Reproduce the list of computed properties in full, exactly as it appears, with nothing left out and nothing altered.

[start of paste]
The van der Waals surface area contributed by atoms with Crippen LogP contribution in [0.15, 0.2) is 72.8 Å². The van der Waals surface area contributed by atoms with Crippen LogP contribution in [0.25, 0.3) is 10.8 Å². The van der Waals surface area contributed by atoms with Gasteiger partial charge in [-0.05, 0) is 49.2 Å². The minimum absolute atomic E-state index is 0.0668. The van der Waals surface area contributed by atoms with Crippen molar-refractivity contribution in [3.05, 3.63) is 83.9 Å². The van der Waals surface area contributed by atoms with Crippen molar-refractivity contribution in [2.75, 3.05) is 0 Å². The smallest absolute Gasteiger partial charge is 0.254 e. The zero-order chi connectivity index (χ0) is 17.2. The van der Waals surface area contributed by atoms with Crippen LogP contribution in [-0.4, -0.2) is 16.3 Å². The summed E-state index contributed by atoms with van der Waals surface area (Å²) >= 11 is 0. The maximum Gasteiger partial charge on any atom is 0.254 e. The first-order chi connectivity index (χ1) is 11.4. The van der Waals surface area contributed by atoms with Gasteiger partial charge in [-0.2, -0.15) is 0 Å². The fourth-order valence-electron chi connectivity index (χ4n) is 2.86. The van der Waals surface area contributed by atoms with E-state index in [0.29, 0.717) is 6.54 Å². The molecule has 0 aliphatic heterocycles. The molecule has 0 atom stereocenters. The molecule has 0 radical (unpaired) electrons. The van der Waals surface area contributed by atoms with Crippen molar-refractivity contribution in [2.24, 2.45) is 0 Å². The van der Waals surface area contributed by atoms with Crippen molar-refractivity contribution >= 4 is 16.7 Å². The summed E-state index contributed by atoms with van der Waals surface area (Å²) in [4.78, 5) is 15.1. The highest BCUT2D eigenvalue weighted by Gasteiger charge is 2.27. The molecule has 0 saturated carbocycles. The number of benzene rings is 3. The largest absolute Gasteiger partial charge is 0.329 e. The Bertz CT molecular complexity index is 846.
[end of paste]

The van der Waals surface area contributed by atoms with Crippen LogP contribution in [0.15, 0.2) is 72.8 Å². The van der Waals surface area contributed by atoms with Crippen LogP contribution in [0.25, 0.3) is 10.8 Å². The van der Waals surface area contributed by atoms with Gasteiger partial charge in [-0.05, 0) is 49.2 Å². The minimum absolute atomic E-state index is 0.0668. The van der Waals surface area contributed by atoms with Crippen molar-refractivity contribution in [3.05, 3.63) is 83.9 Å². The van der Waals surface area contributed by atoms with Crippen molar-refractivity contribution in [2.75, 3.05) is 0 Å². The smallest absolute Gasteiger partial charge is 0.254 e. The zero-order chi connectivity index (χ0) is 17.2. The van der Waals surface area contributed by atoms with Crippen LogP contribution in [-0.4, -0.2) is 16.3 Å². The summed E-state index contributed by atoms with van der Waals surface area (Å²) >= 11 is 0. The maximum Gasteiger partial charge on any atom is 0.254 e. The first-order chi connectivity index (χ1) is 11.4. The van der Waals surface area contributed by atoms with Gasteiger partial charge in [-0.2, -0.15) is 0 Å². The fourth-order valence-electron chi connectivity index (χ4n) is 2.86. The van der Waals surface area contributed by atoms with E-state index in [0.29, 0.717) is 6.54 Å². The molecule has 0 aliphatic heterocycles. The molecule has 0 atom stereocenters. The molecule has 0 radical (unpaired) electrons. The van der Waals surface area contributed by atoms with Crippen molar-refractivity contribution in [2.24, 2.45) is 0 Å². The van der Waals surface area contributed by atoms with Crippen molar-refractivity contribution >= 4 is 16.7 Å². The summed E-state index contributed by atoms with van der Waals surface area (Å²) in [4.78, 5) is 15.1. The highest BCUT2D eigenvalue weighted by Gasteiger charge is 2.27. The molecule has 0 saturated carbocycles. The number of benzene rings is 3. The largest absolute Gasteiger partial charge is 0.329 e. The Bertz CT molecular complexity index is 846.